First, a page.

The Observing Self is a capacity that all humans have and which depression locks us out of – and so as we heal we can return to this state again.
The Observing Self is a concept written about at length in a wonderful book by Arthur Deikman. Not that he would claim any originality for the concept – as it has been part of who we are since ancient times, recognised by wisdom traditions that go back millennia.
What is the Observing Self?
The Observing Self is that part of us that can step back from emotions and be aware of ourselves as a unique centre of awareness, apart from intellect, emotion and conditioning. This inner core of our being is the essence of ‘me’ that nobody else can access or take away.
Your observing self has the power to attach and detach from the world at will and therefore see things from many different points of view and be more objective.
This inner core of our being is the essence of ‘me’ that nobody else can access or take away. It doesn’t have depression or anger or pain or MS or anxious worrying or anything except calm awareness.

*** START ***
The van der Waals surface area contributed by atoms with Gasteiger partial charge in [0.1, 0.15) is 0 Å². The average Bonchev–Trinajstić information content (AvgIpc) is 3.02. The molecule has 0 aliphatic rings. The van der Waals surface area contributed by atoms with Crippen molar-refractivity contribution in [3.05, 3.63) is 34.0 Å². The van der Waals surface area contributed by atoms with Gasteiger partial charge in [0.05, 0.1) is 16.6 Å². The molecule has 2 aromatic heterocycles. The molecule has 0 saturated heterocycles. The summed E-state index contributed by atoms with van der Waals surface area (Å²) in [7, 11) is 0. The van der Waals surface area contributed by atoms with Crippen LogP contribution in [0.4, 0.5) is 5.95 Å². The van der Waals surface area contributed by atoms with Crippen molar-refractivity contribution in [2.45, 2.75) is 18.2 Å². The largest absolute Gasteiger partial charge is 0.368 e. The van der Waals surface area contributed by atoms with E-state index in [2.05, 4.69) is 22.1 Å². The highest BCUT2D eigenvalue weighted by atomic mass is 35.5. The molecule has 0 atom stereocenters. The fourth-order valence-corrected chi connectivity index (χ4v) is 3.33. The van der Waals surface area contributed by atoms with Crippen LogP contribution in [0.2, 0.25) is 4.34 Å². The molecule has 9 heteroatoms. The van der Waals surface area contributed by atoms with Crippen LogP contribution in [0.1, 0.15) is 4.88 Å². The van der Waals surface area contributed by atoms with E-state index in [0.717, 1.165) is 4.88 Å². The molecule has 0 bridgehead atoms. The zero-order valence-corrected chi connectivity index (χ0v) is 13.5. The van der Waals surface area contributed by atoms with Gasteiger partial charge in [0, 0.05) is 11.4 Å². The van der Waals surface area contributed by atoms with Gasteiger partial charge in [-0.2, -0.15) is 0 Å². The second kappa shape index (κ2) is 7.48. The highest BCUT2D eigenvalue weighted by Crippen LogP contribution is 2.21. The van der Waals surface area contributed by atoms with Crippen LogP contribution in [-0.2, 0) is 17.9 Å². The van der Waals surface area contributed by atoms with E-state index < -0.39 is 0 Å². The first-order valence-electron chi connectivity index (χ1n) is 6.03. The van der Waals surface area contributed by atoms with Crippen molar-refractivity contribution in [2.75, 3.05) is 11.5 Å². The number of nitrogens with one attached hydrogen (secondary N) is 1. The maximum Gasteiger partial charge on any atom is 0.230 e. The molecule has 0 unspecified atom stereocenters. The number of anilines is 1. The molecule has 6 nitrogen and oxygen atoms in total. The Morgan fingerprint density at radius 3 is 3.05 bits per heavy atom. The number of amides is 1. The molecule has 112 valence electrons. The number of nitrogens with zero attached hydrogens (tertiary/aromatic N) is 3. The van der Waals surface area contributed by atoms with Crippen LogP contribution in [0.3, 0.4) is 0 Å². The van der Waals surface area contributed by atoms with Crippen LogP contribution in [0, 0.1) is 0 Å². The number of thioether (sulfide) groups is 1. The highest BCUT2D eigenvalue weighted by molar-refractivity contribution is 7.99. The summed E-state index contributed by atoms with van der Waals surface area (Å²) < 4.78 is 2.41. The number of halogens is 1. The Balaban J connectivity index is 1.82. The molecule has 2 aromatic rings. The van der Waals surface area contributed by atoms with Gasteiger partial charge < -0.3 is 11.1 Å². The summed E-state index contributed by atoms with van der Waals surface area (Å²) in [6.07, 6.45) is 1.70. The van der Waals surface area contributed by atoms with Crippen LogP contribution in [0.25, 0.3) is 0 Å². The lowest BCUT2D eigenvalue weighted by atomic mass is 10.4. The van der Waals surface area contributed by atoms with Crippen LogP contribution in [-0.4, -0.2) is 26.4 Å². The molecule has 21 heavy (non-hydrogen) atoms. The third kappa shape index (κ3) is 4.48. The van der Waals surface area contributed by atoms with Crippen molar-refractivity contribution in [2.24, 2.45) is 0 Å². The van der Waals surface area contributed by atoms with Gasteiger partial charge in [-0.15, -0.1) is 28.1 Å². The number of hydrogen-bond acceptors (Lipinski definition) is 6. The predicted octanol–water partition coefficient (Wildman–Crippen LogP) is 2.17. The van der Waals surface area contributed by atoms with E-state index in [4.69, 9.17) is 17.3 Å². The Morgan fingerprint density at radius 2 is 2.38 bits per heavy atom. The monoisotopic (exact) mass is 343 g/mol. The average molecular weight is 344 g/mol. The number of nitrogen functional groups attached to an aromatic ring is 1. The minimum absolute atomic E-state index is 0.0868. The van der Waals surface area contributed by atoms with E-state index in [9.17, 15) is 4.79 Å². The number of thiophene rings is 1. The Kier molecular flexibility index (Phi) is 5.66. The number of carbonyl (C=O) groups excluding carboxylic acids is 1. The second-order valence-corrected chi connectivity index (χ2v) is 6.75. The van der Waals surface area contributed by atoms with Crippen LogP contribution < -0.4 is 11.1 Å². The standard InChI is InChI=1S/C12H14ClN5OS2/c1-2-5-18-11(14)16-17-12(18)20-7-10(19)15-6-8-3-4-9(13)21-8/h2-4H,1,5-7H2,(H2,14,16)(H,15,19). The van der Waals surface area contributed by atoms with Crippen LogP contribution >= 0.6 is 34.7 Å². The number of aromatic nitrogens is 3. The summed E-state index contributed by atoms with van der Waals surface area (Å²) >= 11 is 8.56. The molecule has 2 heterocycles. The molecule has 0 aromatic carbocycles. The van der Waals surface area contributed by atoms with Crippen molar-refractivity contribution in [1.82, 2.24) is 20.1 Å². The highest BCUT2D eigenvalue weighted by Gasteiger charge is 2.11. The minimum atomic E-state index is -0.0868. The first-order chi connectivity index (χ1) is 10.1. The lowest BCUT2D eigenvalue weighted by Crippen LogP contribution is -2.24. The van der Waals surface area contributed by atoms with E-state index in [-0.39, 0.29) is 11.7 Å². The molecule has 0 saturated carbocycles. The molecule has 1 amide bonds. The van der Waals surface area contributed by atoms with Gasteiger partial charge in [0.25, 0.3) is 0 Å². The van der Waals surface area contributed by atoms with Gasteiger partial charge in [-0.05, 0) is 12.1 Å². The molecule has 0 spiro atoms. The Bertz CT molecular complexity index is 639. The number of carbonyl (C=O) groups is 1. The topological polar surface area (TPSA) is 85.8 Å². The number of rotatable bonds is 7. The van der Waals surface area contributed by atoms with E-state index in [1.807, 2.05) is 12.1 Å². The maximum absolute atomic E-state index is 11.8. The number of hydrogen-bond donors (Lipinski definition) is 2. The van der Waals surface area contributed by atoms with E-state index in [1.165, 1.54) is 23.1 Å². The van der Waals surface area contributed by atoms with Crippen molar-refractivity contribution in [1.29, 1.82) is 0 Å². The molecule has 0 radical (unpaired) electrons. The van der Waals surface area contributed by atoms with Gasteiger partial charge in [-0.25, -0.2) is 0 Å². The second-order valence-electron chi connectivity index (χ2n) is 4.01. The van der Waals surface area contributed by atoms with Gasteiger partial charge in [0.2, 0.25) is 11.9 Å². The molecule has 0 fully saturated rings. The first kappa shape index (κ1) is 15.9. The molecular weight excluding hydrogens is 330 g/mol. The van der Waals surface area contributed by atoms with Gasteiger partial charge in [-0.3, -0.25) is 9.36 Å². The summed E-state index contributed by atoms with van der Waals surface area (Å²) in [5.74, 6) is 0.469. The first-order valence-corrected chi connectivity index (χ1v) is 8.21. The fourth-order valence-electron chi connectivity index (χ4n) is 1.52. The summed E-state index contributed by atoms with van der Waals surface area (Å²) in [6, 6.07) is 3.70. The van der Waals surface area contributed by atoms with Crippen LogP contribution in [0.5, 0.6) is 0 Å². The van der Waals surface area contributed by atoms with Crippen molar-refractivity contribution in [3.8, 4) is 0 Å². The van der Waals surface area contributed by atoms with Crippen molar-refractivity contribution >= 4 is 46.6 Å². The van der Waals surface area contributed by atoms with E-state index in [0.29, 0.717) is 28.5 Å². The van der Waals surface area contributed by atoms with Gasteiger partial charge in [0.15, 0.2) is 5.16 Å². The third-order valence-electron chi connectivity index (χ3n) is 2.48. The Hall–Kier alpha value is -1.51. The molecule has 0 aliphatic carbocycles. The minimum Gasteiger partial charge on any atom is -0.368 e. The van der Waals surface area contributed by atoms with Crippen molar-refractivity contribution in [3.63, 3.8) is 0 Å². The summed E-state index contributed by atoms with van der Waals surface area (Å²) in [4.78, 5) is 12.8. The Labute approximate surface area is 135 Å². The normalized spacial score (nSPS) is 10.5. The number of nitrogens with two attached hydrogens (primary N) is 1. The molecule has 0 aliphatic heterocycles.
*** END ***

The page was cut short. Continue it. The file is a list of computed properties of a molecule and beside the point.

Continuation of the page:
And the more we lower our emotional arousal the easier it becomes to enter our Observing Self, the wider the perspective we can see, and the easier it is to figure out how to overcome the obstacles we face. This capacity is the special human talent.
Of course those locked in depression are panicking in part because their Observing Self is locked away from them – locked away by overwhelming emotional arousal, fear and hopelessness.
Mindfulness and the Observing Self
It is this contrast that can explain why mindfulness practice is now such a fashionable recommendation for those who are depressed.
But let us be clear. Those locked in depression need much more than mindfulness to unlock their trance state and begin to detach and lower arousal. And only then does mindfulness and meditation become possible.
But much more important, that a life that is working, with essential needs being met, can resume.